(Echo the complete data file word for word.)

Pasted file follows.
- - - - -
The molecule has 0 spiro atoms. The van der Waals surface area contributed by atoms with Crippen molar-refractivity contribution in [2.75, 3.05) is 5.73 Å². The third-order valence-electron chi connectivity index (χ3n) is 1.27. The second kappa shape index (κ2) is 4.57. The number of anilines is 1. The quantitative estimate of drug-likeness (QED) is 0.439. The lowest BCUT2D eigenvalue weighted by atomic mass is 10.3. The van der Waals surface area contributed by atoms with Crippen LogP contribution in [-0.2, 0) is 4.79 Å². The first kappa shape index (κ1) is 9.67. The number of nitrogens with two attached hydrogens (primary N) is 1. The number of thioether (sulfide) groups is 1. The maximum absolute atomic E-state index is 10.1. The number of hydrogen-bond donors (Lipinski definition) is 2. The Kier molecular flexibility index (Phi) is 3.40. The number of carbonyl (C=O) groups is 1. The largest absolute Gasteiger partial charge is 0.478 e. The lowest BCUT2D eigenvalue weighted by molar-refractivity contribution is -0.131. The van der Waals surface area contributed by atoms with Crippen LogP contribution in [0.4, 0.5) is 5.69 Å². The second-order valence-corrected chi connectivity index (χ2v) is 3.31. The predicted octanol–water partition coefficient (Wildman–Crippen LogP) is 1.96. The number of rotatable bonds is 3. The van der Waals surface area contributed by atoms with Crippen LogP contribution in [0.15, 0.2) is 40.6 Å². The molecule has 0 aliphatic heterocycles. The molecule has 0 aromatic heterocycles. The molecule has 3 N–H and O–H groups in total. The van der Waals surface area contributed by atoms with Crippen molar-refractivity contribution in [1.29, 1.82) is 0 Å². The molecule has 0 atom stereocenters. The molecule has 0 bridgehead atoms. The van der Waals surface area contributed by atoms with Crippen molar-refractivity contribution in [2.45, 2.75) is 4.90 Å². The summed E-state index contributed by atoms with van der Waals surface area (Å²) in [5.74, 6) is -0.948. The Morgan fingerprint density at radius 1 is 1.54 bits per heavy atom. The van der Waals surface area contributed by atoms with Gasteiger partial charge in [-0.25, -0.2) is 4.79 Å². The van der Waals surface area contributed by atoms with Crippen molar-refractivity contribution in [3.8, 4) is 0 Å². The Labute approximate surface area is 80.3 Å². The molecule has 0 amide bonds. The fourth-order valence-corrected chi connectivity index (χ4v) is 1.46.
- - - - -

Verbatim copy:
The molecule has 0 spiro atoms. The van der Waals surface area contributed by atoms with Crippen molar-refractivity contribution in [2.75, 3.05) is 5.73 Å². The third-order valence-electron chi connectivity index (χ3n) is 1.27. The second kappa shape index (κ2) is 4.57. The number of anilines is 1. The quantitative estimate of drug-likeness (QED) is 0.439. The lowest BCUT2D eigenvalue weighted by atomic mass is 10.3. The van der Waals surface area contributed by atoms with Crippen LogP contribution in [-0.2, 0) is 4.79 Å². The first kappa shape index (κ1) is 9.67. The number of nitrogens with two attached hydrogens (primary N) is 1. The number of thioether (sulfide) groups is 1. The maximum absolute atomic E-state index is 10.1. The number of hydrogen-bond donors (Lipinski definition) is 2. The Kier molecular flexibility index (Phi) is 3.40. The number of carbonyl (C=O) groups is 1. The largest absolute Gasteiger partial charge is 0.478 e. The lowest BCUT2D eigenvalue weighted by molar-refractivity contribution is -0.131. The van der Waals surface area contributed by atoms with Crippen LogP contribution in [0.4, 0.5) is 5.69 Å². The second-order valence-corrected chi connectivity index (χ2v) is 3.31. The predicted octanol–water partition coefficient (Wildman–Crippen LogP) is 1.96. The number of rotatable bonds is 3. The van der Waals surface area contributed by atoms with Crippen LogP contribution in [0.15, 0.2) is 40.6 Å². The molecule has 0 aliphatic heterocycles. The molecule has 0 aromatic heterocycles. The molecule has 3 N–H and O–H groups in total. The van der Waals surface area contributed by atoms with Crippen molar-refractivity contribution in [1.29, 1.82) is 0 Å². The molecule has 0 atom stereocenters. The molecule has 0 bridgehead atoms. The van der Waals surface area contributed by atoms with Crippen molar-refractivity contribution in [2.45, 2.75) is 4.90 Å². The summed E-state index contributed by atoms with van der Waals surface area (Å²) in [5.74, 6) is -0.948. The Morgan fingerprint density at radius 1 is 1.54 bits per heavy atom. The van der Waals surface area contributed by atoms with Gasteiger partial charge in [-0.25, -0.2) is 4.79 Å². The van der Waals surface area contributed by atoms with Crippen molar-refractivity contribution in [3.8, 4) is 0 Å². The Labute approximate surface area is 80.3 Å². The molecule has 0 amide bonds. The fourth-order valence-corrected chi connectivity index (χ4v) is 1.46.